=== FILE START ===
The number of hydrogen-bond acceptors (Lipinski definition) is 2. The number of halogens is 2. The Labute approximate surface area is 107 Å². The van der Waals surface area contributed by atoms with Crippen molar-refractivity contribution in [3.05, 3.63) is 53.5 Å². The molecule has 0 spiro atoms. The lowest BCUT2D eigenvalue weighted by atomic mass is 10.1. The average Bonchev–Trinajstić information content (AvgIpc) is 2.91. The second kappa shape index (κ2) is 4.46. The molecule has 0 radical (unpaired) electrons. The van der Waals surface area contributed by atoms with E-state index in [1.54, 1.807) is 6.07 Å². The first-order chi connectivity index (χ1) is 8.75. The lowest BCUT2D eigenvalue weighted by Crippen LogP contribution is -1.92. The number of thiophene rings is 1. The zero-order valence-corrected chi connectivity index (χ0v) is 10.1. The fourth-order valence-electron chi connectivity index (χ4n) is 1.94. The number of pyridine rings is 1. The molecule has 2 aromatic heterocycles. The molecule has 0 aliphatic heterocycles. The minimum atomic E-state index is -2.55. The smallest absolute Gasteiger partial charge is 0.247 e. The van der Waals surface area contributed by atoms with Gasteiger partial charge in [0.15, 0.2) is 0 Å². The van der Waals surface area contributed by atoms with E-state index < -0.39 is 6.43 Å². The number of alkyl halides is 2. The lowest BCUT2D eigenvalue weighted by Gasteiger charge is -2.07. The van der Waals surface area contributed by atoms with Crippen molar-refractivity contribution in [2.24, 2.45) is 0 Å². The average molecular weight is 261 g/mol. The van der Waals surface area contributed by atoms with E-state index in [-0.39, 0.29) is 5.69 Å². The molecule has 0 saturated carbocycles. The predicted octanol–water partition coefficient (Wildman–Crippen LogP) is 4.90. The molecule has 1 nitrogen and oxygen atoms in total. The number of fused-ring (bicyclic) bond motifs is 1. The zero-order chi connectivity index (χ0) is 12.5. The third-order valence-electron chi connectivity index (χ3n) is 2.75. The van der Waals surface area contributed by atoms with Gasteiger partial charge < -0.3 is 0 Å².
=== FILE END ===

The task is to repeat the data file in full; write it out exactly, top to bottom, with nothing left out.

The number of hydrogen-bond acceptors (Lipinski definition) is 2. The number of halogens is 2. The Labute approximate surface area is 107 Å². The van der Waals surface area contributed by atoms with Crippen molar-refractivity contribution in [3.05, 3.63) is 53.5 Å². The molecule has 0 spiro atoms. The lowest BCUT2D eigenvalue weighted by atomic mass is 10.1. The average Bonchev–Trinajstić information content (AvgIpc) is 2.91. The second kappa shape index (κ2) is 4.46. The molecule has 0 radical (unpaired) electrons. The van der Waals surface area contributed by atoms with E-state index in [1.54, 1.807) is 6.07 Å². The first-order chi connectivity index (χ1) is 8.75. The lowest BCUT2D eigenvalue weighted by Crippen LogP contribution is -1.92. The number of thiophene rings is 1. The zero-order valence-corrected chi connectivity index (χ0v) is 10.1. The fourth-order valence-electron chi connectivity index (χ4n) is 1.94. The number of pyridine rings is 1. The molecule has 2 aromatic heterocycles. The molecule has 0 aliphatic heterocycles. The minimum atomic E-state index is -2.55. The smallest absolute Gasteiger partial charge is 0.247 e. The van der Waals surface area contributed by atoms with Gasteiger partial charge in [0.15, 0.2) is 0 Å². The van der Waals surface area contributed by atoms with E-state index < -0.39 is 6.43 Å². The number of alkyl halides is 2. The lowest BCUT2D eigenvalue weighted by Gasteiger charge is -2.07. The van der Waals surface area contributed by atoms with Crippen molar-refractivity contribution in [2.24, 2.45) is 0 Å². The average molecular weight is 261 g/mol. The van der Waals surface area contributed by atoms with E-state index in [-0.39, 0.29) is 5.69 Å². The molecule has 0 saturated carbocycles. The predicted octanol–water partition coefficient (Wildman–Crippen LogP) is 4.90. The molecule has 1 nitrogen and oxygen atoms in total. The number of fused-ring (bicyclic) bond motifs is 1. The zero-order chi connectivity index (χ0) is 12.5. The third-order valence-electron chi connectivity index (χ3n) is 2.75. The van der Waals surface area contributed by atoms with Gasteiger partial charge < -0.3 is 0 Å².